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The neighborhood landmarks serve as constant reminders of the problem Joy grapples with daily: There is no work here. She was told she owed them more than €20,000 (,427) for the journey and was forced to work on the streets of Parma as a prostitute for several months to pay off her debt.“I was told there was a lot of work I could do,” Joy recalled.
I don’t like it.”Joy, whose name has been changed for this story, already tried leaving Nigeria once. A friend of the family offered her a job working as a nanny in Italy.
They want to get back to Europe and try to find a better job there again. After paying off her “debt” in Italy, she lived at a shelter in Parma run by Caritas, an NGO that helps trafficking victims.
She made friends there, and started to enjoy her new life.
But she could never get the immigration documents she needed to legally stay and work in Italy and she missed her family.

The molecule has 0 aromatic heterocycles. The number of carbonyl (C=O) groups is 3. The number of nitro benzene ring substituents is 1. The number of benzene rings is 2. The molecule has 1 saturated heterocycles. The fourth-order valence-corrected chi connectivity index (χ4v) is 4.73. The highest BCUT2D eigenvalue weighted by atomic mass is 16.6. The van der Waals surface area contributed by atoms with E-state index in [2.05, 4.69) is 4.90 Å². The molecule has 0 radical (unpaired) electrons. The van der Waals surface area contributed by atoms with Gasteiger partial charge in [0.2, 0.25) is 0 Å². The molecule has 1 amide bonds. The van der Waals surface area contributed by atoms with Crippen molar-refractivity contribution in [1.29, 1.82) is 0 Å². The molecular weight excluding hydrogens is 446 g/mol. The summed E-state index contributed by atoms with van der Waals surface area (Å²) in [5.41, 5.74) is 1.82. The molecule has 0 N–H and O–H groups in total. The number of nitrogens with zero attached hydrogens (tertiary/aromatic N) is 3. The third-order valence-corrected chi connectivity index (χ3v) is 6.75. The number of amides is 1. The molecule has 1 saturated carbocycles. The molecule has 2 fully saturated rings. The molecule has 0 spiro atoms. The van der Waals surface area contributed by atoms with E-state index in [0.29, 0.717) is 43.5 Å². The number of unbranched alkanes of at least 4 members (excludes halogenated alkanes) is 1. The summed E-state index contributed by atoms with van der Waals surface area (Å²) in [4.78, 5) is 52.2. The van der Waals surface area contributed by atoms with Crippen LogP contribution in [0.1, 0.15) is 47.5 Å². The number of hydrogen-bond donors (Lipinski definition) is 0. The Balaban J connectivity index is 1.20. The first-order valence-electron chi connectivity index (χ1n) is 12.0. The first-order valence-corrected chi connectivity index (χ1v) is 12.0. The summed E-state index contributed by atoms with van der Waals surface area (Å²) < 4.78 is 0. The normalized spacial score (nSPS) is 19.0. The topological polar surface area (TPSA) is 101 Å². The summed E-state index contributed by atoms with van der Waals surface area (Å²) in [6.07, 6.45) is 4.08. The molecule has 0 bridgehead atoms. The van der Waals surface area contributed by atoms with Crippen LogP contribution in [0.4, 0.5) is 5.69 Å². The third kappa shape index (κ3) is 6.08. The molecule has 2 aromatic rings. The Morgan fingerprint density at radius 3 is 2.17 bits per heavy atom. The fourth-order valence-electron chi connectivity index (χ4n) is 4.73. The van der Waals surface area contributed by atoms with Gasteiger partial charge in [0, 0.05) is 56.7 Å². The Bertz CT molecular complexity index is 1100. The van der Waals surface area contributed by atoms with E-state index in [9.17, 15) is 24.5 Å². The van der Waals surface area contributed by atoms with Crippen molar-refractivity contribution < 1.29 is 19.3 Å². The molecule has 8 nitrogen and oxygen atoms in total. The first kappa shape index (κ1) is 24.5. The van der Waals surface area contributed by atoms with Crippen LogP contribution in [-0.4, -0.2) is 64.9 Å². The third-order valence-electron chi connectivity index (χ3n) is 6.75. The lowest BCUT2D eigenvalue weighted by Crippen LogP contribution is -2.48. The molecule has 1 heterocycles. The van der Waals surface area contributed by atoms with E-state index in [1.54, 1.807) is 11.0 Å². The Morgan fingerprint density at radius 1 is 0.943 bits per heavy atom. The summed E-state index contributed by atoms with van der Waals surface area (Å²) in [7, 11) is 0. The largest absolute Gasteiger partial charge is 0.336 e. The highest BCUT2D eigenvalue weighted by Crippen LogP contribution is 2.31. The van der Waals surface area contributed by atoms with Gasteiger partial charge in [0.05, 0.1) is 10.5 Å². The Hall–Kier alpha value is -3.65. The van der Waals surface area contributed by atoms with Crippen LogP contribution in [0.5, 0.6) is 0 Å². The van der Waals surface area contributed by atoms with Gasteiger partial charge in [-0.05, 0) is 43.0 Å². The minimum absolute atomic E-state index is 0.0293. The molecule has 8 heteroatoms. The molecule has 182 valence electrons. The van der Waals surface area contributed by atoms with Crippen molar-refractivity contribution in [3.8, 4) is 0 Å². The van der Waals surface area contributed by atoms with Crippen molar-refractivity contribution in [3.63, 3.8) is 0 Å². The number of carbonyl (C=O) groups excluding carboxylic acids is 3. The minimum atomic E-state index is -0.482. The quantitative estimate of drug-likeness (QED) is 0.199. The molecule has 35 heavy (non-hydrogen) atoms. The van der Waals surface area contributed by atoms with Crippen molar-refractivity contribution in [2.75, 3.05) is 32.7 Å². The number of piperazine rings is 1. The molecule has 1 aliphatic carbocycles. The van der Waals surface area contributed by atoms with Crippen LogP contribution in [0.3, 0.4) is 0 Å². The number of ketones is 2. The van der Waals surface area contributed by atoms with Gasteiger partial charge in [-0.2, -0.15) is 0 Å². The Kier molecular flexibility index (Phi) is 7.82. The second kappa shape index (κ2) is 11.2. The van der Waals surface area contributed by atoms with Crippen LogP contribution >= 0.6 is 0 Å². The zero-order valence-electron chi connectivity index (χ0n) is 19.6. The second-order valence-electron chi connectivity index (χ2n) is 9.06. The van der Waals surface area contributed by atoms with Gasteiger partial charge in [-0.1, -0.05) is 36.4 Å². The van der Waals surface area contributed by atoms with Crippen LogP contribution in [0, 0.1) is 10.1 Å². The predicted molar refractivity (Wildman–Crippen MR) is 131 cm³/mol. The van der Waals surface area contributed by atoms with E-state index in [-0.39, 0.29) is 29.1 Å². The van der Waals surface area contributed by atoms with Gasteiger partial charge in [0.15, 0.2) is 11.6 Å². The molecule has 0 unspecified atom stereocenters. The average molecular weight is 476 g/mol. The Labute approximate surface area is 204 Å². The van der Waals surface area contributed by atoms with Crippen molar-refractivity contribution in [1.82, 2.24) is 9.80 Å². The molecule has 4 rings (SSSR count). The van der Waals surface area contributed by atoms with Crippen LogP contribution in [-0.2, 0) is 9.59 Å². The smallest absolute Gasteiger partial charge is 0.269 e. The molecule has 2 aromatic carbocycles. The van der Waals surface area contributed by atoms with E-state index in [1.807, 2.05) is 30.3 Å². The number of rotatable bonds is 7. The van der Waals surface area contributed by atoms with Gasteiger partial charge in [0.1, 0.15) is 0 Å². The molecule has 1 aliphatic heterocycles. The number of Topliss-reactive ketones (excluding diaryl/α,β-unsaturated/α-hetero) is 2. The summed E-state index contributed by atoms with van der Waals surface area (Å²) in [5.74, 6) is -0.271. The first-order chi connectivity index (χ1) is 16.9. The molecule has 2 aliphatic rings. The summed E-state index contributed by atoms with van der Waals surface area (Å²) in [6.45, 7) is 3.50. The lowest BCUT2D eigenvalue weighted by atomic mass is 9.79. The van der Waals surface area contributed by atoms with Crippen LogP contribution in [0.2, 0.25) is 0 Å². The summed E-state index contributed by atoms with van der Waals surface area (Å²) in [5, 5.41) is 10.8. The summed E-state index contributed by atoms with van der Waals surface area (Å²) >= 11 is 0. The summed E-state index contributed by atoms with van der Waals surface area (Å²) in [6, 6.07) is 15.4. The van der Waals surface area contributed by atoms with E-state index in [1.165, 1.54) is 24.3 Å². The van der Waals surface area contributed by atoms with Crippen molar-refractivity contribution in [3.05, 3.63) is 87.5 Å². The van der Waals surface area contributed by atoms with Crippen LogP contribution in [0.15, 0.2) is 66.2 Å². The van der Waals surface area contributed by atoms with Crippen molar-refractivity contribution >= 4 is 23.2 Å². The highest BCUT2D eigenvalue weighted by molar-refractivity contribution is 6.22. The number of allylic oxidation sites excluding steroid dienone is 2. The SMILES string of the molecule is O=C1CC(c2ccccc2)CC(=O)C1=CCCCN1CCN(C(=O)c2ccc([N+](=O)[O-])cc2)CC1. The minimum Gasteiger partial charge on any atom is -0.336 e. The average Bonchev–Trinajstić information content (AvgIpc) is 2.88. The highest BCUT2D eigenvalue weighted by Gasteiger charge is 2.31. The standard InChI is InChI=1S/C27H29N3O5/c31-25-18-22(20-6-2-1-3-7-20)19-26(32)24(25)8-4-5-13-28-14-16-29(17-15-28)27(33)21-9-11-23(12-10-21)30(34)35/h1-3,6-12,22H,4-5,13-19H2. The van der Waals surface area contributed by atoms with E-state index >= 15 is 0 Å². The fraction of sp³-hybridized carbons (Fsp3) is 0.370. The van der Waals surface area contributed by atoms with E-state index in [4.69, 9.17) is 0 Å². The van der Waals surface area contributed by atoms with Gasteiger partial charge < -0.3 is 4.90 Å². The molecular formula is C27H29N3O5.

So, she decided to come back home and she’s been regretting it ever since.
Joy walks along an overgrown path winding through a village on the rural outskirts of Lagos, Nigeria. Joy was thrilled to get the offer — she already had two children, and her young family needed the money.
We have what we call ‘a no-place-like-home’ party,” explained Sister Patricia Ebegbulem, a Catholic nun who has worked with trafficking victims for 20 years.She runs a shelter in Lagos to help returning women reintegrate into society.When Joy got back from Italy, she stayed there and got some seed money from the nun to start a small business.“Even though many girls try to run away because of the hardship, we assure them that the rest of us are here. For many women, coming back to Nigeria is not a soft landing.And jobs are still hard to find.“They are full of bitterness, hurt, anger, because of what society has done to them,” Sister Ebegbulem said.“We try as much as we can to prevent them from being retrafficked.”When Joy left for Italy, she boarded a plane in Lagos and landed in Rome.
(Her name has also been changed to protect her identity.)In Libya, she was locked inside a building and forced to work as a prostitute while she waited for her passage over the Mediterranean to Italy.“In my own connection house, we were more than 11 girls," she said. The madam brought the men inside.”Eventually, instead of getting on a boat to Italy, she was deported by plane back to Nigeria — and for that, she considers herself lucky.